I’ve got a math problem for you.
Don’t worry, we’re not giving grades, and we’re not asking for real numbers (or even imaginary ones).
Here’s part one, from the El Paso Times:
Homeowners might see a 5 percent increase to the city tax rate to help fund a proposed $895.5 million budget that includes increased police staffing and additional dollars for streets and bond projects.
City Manager Tommy Gonzalez presented the proposed budget for 2017-18 to the City Council on Monday, the first in a series of budget workshops this week.
The proposed budget represents a decrease of about a one-half percent from the current $903.2 million budget, but includes a proposed 4-cent increase to the tax rate.
So let’s see, a five percent increase in taxes for homeowners, but a one and half percent decrease in the budget.
Wait, there’s more. From a story in the El Paso Inc.:
Preliminary valuations of single-family homes by the El Paso Central Appraisal District remained little changed for the second year in a row, but values for apartments jumped 15 percent and commercial property by 7 percent.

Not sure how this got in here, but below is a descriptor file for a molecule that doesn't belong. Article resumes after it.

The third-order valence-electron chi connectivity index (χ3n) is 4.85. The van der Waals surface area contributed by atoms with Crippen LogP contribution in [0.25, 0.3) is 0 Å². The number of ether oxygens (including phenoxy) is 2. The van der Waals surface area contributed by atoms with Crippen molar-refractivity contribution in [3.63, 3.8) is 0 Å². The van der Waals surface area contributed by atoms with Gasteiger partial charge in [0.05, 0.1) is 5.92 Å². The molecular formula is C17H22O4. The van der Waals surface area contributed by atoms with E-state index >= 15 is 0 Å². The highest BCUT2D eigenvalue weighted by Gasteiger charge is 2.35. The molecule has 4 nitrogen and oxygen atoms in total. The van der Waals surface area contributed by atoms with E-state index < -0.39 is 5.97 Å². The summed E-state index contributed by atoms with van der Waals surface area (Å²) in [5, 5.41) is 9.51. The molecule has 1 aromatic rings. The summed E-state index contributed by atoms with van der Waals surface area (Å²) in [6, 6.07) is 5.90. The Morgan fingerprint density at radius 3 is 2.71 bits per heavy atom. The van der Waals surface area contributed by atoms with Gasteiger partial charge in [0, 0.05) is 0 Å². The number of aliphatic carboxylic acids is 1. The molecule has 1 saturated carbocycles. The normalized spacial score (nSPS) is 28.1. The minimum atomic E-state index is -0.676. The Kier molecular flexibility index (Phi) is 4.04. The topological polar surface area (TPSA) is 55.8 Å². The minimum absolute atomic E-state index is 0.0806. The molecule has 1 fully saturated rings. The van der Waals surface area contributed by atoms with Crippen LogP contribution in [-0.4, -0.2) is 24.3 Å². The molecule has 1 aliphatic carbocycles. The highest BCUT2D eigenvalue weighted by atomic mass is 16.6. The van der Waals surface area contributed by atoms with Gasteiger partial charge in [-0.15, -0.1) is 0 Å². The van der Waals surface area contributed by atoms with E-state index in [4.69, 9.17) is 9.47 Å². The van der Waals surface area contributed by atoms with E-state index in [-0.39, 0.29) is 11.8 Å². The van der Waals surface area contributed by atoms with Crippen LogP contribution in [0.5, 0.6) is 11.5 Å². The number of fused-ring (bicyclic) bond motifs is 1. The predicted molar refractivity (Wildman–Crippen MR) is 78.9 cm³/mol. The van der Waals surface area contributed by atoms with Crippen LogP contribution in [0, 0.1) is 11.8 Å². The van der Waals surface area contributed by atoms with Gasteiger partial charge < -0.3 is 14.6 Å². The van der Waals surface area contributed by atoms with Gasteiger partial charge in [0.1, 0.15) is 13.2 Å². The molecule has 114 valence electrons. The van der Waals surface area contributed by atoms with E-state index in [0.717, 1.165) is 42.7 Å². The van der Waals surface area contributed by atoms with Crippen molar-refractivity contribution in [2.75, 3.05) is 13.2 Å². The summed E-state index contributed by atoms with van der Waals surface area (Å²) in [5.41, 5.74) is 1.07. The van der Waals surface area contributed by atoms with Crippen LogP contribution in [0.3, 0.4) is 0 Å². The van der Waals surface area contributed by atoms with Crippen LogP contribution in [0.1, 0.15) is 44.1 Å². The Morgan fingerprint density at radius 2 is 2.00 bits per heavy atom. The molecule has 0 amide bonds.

So the budget is down, property values are up a little, from apartments and commercial property, and yet tax rates are up?
Here, lemme do a little ciphering here on the back of this bevnap.
By golly, I believe we’ve got fewer taxpayers!
How can that be? We’ve got a new Triple A ballpark. Downtown apartments. Boutique hotels. All those Quality of Life projects we’ve already done, like the Plaza de Los Lagartos, the zoo expansion, and a digital wall, whatever that is. And all those other Quality of Life projects in the pipeline, like that swell new downtown arena and the new swimming pools and that $10 million soccer field complex that’s costing us $24 million, bus rapid transit, and the trolley.
Someday, eventually, the City is going to have to admit that it’s been pursuing a failed policy. I wonder if there will be anyone left to hear them.